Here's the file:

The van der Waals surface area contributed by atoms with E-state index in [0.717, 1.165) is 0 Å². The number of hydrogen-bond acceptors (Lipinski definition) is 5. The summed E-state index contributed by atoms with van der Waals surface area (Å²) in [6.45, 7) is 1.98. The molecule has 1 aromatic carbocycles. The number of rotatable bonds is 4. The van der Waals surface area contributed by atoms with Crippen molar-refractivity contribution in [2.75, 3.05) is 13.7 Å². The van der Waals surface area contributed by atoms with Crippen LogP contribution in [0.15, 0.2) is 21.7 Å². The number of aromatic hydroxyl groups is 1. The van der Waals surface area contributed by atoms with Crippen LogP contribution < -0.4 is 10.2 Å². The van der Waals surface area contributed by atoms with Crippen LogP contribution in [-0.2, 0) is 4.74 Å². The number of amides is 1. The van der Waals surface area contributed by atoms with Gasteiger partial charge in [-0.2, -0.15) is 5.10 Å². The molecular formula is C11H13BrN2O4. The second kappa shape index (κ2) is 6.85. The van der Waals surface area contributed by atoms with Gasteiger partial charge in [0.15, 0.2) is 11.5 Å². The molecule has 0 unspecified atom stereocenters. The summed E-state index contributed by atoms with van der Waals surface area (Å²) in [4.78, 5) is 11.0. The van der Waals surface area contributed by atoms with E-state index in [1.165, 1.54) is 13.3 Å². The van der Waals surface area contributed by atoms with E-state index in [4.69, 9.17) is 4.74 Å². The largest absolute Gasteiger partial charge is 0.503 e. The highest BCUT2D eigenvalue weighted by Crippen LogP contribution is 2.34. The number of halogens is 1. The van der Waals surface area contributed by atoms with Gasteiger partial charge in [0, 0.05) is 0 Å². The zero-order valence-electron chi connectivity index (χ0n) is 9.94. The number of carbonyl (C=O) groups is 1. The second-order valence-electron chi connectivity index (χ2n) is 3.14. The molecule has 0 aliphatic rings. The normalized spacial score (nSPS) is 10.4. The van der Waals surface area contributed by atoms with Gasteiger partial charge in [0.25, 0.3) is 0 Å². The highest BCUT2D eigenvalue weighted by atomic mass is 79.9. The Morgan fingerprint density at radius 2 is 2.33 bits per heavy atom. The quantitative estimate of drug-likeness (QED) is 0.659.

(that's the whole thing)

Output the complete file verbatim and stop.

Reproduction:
The van der Waals surface area contributed by atoms with E-state index in [0.717, 1.165) is 0 Å². The number of hydrogen-bond acceptors (Lipinski definition) is 5. The summed E-state index contributed by atoms with van der Waals surface area (Å²) in [6.45, 7) is 1.98. The molecule has 1 aromatic carbocycles. The number of rotatable bonds is 4. The van der Waals surface area contributed by atoms with Crippen molar-refractivity contribution in [2.75, 3.05) is 13.7 Å². The van der Waals surface area contributed by atoms with Crippen LogP contribution in [0.15, 0.2) is 21.7 Å². The number of aromatic hydroxyl groups is 1. The van der Waals surface area contributed by atoms with Crippen LogP contribution < -0.4 is 10.2 Å². The van der Waals surface area contributed by atoms with Crippen LogP contribution in [-0.2, 0) is 4.74 Å². The number of amides is 1. The van der Waals surface area contributed by atoms with Gasteiger partial charge in [-0.2, -0.15) is 5.10 Å². The molecular formula is C11H13BrN2O4. The second kappa shape index (κ2) is 6.85. The van der Waals surface area contributed by atoms with Gasteiger partial charge in [0.15, 0.2) is 11.5 Å². The molecule has 0 unspecified atom stereocenters. The summed E-state index contributed by atoms with van der Waals surface area (Å²) in [4.78, 5) is 11.0. The van der Waals surface area contributed by atoms with E-state index in [1.165, 1.54) is 13.3 Å². The van der Waals surface area contributed by atoms with E-state index in [4.69, 9.17) is 4.74 Å². The largest absolute Gasteiger partial charge is 0.503 e. The highest BCUT2D eigenvalue weighted by Crippen LogP contribution is 2.34. The number of halogens is 1. The van der Waals surface area contributed by atoms with Gasteiger partial charge in [0, 0.05) is 0 Å². The zero-order valence-electron chi connectivity index (χ0n) is 9.94. The number of carbonyl (C=O) groups is 1. The second-order valence-electron chi connectivity index (χ2n) is 3.14. The molecule has 0 aliphatic rings. The normalized spacial score (nSPS) is 10.4. The van der Waals surface area contributed by atoms with Gasteiger partial charge in [0.25, 0.3) is 0 Å². The highest BCUT2D eigenvalue weighted by atomic mass is 79.9. The Morgan fingerprint density at radius 2 is 2.33 bits per heavy atom. The quantitative estimate of drug-likeness (QED) is 0.659.